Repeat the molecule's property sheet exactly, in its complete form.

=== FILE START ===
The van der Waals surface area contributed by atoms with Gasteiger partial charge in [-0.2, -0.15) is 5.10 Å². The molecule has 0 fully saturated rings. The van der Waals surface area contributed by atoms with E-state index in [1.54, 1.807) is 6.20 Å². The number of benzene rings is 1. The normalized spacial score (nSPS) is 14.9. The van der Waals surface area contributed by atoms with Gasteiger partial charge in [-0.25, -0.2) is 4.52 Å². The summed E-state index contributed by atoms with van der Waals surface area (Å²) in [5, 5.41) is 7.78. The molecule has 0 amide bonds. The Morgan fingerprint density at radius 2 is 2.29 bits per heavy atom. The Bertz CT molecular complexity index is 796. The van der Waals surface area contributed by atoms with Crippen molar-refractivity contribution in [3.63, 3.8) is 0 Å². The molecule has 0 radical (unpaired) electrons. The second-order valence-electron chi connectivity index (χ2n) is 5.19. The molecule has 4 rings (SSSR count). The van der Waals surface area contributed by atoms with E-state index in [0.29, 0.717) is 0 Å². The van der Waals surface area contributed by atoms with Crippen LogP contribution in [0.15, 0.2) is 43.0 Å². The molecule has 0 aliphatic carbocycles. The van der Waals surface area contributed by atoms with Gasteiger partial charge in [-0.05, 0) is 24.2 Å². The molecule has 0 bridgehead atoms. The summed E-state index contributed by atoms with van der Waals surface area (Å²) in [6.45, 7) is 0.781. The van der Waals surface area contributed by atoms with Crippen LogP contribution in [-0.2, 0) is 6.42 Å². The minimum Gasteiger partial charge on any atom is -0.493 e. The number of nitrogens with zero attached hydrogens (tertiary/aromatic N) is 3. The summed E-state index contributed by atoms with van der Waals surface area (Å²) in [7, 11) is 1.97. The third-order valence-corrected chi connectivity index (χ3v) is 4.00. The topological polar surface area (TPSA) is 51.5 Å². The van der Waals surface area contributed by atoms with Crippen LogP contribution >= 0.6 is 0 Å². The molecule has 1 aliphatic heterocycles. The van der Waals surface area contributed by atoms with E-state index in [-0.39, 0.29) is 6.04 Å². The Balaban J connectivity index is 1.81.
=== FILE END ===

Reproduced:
The van der Waals surface area contributed by atoms with Gasteiger partial charge in [-0.2, -0.15) is 5.10 Å². The molecule has 0 fully saturated rings. The van der Waals surface area contributed by atoms with E-state index in [1.54, 1.807) is 6.20 Å². The number of benzene rings is 1. The normalized spacial score (nSPS) is 14.9. The van der Waals surface area contributed by atoms with Gasteiger partial charge in [-0.25, -0.2) is 4.52 Å². The summed E-state index contributed by atoms with van der Waals surface area (Å²) in [5, 5.41) is 7.78. The molecule has 0 amide bonds. The Morgan fingerprint density at radius 2 is 2.29 bits per heavy atom. The Bertz CT molecular complexity index is 796. The van der Waals surface area contributed by atoms with Crippen molar-refractivity contribution in [3.63, 3.8) is 0 Å². The molecule has 0 radical (unpaired) electrons. The second-order valence-electron chi connectivity index (χ2n) is 5.19. The molecule has 4 rings (SSSR count). The van der Waals surface area contributed by atoms with E-state index in [0.29, 0.717) is 0 Å². The van der Waals surface area contributed by atoms with Crippen LogP contribution in [0.15, 0.2) is 43.0 Å². The molecule has 0 aliphatic carbocycles. The van der Waals surface area contributed by atoms with Gasteiger partial charge in [-0.05, 0) is 24.2 Å². The molecule has 0 bridgehead atoms. The summed E-state index contributed by atoms with van der Waals surface area (Å²) in [6.45, 7) is 0.781. The van der Waals surface area contributed by atoms with Crippen LogP contribution in [-0.2, 0) is 6.42 Å². The minimum Gasteiger partial charge on any atom is -0.493 e. The number of nitrogens with zero attached hydrogens (tertiary/aromatic N) is 3. The summed E-state index contributed by atoms with van der Waals surface area (Å²) in [7, 11) is 1.97. The third-order valence-corrected chi connectivity index (χ3v) is 4.00. The topological polar surface area (TPSA) is 51.5 Å². The van der Waals surface area contributed by atoms with Crippen LogP contribution >= 0.6 is 0 Å². The molecule has 1 aliphatic heterocycles. The van der Waals surface area contributed by atoms with E-state index in [-0.39, 0.29) is 6.04 Å². The Balaban J connectivity index is 1.81.